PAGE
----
On Sunday Sensei commenced proceedings with a lecture on the principles of Kendo he had learned over his years of experience.

It’s a great privilege to receive this knowledge.

Sensei told us that all strikes in Kendo occur between varied distances from where the Ken sen touches your opponents tip to their Naka-yui.[about 20 -30cm from the Ken sen]

This concept had a profound impact on the rest of the days practice.

He then described the sequence of events which lead to a valid strike:

Use your eyes: Observe your opponent carefully and learn his intentions [Ichi-gan].
Distance: Using correct footwork place your left foot in the correct position to attack in relation to your opponents left foot [Ni-soku].
A strong mind: Do not succumb to fear, doubt, or confusion [San-tan].
Power generated by the use of the correct muscles, so that the cut is delivered correctly [Shi-riki].
These qualities are listed in their order of importance, however Sensei has noticed that male kendoka are most likely to deploy them in reverse order and they often fail gradings because of this. In contrast women kendoka usually apply Sensei’s principles in the correct order and therefore pass gradings more easily.

Takizawa Sensei then demonstrated some of the Waza used in Itto ryu.

The emphasis here was on certain techniques and how to use them and how to apply them in shinai kendo. [Techniques used: Kiri-otoshi. Nori-zuki. Suri. Uki].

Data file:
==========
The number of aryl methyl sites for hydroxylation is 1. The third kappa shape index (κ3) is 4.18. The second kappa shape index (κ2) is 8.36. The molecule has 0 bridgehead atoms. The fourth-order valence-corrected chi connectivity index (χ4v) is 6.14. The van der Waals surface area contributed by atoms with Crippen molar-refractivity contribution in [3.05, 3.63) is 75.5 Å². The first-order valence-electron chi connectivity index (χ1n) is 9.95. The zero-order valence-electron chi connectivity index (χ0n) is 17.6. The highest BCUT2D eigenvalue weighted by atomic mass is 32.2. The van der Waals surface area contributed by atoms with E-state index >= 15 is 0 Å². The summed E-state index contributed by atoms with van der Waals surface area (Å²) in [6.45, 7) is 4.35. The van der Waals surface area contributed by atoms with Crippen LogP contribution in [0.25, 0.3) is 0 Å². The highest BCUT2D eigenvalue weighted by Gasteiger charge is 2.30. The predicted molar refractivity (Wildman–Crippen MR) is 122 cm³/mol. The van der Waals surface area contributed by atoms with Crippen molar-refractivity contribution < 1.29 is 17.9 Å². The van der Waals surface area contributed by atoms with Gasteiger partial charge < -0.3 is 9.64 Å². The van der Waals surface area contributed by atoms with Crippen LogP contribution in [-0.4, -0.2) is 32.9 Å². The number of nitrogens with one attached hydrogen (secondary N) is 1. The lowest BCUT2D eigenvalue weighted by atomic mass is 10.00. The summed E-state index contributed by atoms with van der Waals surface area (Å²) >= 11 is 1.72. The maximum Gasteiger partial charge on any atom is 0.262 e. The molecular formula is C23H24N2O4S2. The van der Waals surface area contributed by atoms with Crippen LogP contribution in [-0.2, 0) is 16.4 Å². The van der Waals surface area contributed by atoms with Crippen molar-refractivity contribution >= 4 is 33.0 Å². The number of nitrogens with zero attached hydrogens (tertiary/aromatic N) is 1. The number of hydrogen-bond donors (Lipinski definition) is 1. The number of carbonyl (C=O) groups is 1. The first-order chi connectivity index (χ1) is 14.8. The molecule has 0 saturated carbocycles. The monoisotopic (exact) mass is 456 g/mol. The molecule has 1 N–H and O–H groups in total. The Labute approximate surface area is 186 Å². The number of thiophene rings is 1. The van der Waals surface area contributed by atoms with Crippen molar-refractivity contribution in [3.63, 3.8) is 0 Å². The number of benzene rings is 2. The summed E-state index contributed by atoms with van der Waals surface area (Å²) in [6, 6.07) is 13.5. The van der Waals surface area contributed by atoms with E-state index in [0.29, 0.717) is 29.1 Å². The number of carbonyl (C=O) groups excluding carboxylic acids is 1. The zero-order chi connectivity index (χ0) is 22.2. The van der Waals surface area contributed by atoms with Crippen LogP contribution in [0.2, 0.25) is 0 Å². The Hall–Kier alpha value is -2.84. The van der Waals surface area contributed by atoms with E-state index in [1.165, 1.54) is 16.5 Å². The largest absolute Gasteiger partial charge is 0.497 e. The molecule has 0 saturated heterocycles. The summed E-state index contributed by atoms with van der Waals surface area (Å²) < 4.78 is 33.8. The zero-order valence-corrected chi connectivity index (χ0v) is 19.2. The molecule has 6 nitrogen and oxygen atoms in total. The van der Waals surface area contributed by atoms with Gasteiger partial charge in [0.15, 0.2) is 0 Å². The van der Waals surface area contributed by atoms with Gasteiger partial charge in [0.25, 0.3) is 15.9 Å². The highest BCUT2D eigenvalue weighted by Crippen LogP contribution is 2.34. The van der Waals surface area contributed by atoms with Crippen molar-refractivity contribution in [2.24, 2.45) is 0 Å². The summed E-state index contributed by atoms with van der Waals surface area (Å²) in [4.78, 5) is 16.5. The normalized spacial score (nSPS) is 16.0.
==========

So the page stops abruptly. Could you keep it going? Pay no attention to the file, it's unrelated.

After a break, Sensei introduced us to a form of Shiai he teaches in his Dojo. This was one of the fun topics he had referred to the day before.
Three kendoka simultaneously attack each other until one makes a valid strike as judged by one Shinpan and allowing two new combatants to engage with the victor and each other in a new match.

Fast and furious does not adequately describe what ensued with alliances made and broken in an instant. Sensei was right: it was fun! However Sensei warned us not to do this type of practice too often.

Towards the end of the session we had Ji-geiko with all of the Sensei and once again Takizawa sensei practiced with as many Kendoka of all grades as possible.

Sensei closed the seminar by telling us that he had given us the important points he had learned from his father and his Sensei throughout his Kendo life.

There were other points which he did not have time to cover, but he said that he would like to return next year and meet us all again.

Finally Sensei shared a poem, possibly written by Musashi, which hangs in his Dojo. The translation is difficult but loosely it ran:

Clumsy or skilful

Through practice each person

Will develop

And find his own way.

A very suitable end, to a very informative and important seminar.

Kashi no Ki would like to express their gratitude to Takizawa Sensei and Mrs Takizawa for taking the trouble to visit the UK and our Dojo.

In addition we wish to thank again the National Coach: Sotaro Honda, the Kendo Bucho: Paul Budden, and Holt Sensei from the Mumeishi Dojo for their invaluable assistance at this prestigious event.

Phil Whitfield


Kashi no Ki Ken Yu Kai"